Stocks fell for a second day on Wednesday as Wall Street took a pause following a strong rally to kick off June.
The Dow Jones Industrial Average dipped 41 points while the S&P 500 traded 0.2% lower. The Nasdaq Composite lagged, sliding more than 0.4%.
Chipmakers contributed to the decline. The VanEck Vectors Semiconductor ETF (SMH) dropped 1.9% as Lam Research lost 5%. Applied Materials, KLA-Tencor and Teradyne also fell. Semiconductor stocks were pressured after an Evercore ISI analyst said a recovery in the space will likely be pushed back to the second half of 2020.
Wednesday’s declines come after muted trading action in the previous session. The Dow closed marginally lower on Tuesday, snapping a six-day winning streak.
Still, the major indexes were all up nearly 5% for the month, rebounding from a sharp sell-off in May as U.S.-Mexico trade worries were quelled while expectations for looser monetary policy increased.
Market focus remained largely attuned to global trade developments on Wednesday, after President Donald Trump said Tuesday that he was holding up a trade deal with China and had no interest in moving ahead unless Beijing agreed on as many as five “major points.” Trump did not specify these trade issues.
Washington and Beijing have imposed tariffs on billions of dollars’ worth of one another’s goods since the start of 2018, battering financial markets and souring business and consumer sentiment.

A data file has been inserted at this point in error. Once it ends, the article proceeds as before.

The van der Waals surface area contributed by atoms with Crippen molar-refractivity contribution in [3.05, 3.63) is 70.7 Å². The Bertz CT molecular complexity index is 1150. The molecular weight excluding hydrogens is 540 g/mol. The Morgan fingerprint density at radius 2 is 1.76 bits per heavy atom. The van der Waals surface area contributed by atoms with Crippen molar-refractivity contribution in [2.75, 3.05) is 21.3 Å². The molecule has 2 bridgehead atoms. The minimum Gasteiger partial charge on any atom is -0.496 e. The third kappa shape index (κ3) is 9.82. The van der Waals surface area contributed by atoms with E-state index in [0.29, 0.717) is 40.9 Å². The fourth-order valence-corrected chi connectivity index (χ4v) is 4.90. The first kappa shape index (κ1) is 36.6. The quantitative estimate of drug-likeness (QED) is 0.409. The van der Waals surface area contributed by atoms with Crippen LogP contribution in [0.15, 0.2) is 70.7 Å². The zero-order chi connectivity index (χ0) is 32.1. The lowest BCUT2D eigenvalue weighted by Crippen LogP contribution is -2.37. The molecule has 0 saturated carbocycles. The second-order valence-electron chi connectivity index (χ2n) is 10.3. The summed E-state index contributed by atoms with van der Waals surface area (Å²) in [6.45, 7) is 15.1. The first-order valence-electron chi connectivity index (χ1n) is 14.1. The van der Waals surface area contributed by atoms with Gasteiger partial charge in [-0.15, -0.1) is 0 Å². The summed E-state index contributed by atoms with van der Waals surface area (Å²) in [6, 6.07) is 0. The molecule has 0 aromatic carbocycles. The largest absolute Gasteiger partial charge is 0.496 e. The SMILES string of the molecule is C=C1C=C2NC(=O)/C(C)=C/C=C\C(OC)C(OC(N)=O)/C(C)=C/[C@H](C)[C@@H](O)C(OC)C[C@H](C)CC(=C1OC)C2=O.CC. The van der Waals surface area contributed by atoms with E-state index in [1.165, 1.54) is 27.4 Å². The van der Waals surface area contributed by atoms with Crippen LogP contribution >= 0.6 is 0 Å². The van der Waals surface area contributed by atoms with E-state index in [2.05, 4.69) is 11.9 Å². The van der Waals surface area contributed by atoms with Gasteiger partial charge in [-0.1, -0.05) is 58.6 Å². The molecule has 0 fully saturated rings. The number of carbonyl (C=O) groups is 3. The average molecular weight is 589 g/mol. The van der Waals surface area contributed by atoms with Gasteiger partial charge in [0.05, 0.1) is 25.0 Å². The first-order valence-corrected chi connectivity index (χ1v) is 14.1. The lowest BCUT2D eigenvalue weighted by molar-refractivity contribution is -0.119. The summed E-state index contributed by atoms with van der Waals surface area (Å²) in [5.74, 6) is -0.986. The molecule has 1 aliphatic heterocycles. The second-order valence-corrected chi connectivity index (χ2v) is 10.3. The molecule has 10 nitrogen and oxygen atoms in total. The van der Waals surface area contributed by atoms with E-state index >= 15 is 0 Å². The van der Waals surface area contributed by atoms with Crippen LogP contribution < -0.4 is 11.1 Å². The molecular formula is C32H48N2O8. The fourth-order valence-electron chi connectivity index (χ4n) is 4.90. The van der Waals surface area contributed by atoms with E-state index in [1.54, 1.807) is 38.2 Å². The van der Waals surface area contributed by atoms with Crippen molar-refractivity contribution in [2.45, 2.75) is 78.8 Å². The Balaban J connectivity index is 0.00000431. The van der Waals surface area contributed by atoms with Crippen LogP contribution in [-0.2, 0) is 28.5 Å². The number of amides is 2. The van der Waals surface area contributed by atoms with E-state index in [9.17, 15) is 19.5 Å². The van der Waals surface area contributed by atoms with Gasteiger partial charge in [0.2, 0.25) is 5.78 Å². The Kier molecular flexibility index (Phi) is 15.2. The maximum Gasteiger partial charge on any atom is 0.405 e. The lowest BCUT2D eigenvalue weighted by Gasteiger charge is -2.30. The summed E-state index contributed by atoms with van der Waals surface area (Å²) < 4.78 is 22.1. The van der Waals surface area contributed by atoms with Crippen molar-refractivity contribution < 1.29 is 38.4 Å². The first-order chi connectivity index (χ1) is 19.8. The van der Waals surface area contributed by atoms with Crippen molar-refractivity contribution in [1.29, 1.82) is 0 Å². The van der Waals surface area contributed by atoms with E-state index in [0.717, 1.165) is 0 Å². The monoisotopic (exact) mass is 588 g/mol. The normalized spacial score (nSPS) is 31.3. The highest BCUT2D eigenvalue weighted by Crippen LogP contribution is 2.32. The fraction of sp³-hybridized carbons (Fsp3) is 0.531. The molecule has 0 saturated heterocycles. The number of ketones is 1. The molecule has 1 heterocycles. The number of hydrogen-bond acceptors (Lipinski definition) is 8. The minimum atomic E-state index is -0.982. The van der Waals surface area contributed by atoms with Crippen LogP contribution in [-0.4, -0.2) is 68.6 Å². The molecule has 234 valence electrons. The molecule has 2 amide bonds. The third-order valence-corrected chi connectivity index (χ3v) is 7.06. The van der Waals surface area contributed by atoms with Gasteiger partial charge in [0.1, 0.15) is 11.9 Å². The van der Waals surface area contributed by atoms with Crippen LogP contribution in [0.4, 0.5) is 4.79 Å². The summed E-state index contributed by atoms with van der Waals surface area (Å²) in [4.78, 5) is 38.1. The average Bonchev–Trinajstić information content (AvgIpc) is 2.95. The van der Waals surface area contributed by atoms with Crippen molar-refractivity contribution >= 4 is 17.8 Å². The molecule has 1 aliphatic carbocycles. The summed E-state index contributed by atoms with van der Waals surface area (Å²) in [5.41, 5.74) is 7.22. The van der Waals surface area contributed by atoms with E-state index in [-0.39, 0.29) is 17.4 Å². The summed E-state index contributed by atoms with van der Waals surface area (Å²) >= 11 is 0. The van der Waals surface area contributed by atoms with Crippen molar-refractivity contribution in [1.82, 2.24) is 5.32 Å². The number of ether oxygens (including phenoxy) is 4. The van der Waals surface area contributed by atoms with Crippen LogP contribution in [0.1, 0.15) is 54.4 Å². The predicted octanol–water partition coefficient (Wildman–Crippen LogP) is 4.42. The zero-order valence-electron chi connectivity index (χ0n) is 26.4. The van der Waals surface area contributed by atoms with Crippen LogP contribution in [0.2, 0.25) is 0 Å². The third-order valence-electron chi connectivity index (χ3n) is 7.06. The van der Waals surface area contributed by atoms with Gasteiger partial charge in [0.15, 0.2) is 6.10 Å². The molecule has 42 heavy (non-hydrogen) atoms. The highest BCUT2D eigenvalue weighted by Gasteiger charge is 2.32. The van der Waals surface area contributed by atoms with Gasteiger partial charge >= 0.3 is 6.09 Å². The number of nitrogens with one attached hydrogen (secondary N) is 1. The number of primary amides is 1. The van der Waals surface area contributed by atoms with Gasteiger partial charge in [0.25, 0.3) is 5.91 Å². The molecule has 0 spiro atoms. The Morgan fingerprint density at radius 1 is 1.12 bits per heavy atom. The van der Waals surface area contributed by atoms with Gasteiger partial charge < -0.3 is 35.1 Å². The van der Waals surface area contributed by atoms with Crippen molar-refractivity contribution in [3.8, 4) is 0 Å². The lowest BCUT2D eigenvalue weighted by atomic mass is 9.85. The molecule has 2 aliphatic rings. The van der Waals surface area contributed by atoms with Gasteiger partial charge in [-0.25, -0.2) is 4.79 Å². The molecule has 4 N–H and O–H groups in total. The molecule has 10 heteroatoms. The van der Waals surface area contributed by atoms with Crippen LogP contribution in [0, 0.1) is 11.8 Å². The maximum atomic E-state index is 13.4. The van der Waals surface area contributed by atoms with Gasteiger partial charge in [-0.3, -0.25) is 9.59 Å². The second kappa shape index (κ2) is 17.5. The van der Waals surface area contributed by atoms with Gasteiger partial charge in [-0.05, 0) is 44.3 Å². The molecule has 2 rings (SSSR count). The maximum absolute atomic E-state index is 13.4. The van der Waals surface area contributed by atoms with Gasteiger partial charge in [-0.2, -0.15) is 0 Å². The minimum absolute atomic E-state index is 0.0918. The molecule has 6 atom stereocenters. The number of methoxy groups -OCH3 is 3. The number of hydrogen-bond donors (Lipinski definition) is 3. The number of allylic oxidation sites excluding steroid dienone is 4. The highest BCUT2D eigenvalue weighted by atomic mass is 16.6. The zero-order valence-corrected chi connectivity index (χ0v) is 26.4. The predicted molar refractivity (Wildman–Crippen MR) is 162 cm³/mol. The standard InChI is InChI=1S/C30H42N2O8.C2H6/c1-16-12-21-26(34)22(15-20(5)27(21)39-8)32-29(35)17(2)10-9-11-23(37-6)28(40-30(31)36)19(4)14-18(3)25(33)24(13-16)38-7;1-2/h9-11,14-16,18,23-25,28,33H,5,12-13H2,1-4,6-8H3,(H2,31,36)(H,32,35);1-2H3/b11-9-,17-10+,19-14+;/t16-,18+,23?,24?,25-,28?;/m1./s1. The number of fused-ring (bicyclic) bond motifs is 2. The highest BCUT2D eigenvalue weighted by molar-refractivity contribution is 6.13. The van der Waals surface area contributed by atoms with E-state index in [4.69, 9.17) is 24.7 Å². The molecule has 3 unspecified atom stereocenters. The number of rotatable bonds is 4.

“Momentum can carry this market higher especially into the Trump/Xi G20 summit, but the bigger (and longer-term more important) question regarding whether the economic expansion is coming to an end remains unclear, and as such it’s not the time to be overly aggressive in portfolios,” Tom Essaye, founder of The Sevens Report, said a note.
Wall Street also kept on economic data as investors increasingly price in a rate cut from the Federal Reserve. Market expectations for lower rates by July were at 85.3% on Wednesday, according to the CME Group’s FedWatch tool. Low inflation, coupled with weak economic data, led to the possibility of lower Fed rates.
U.S. consumer prices rose just 0.1% last month, matching a Reuters estimate, the Labor Department said Wednesday. Core inflation, which strips out volatile components like food and energy prices, also rose 0.1%. The muted inflation numbers follow weaker-than-forecast employment and manufacturing data released last week.
Bank shares fell along with Treasury yields. Citigroup dropped 0.8% while J.P. Morgan Chase and Bank of America slid 1% and 0.7%, respectively.
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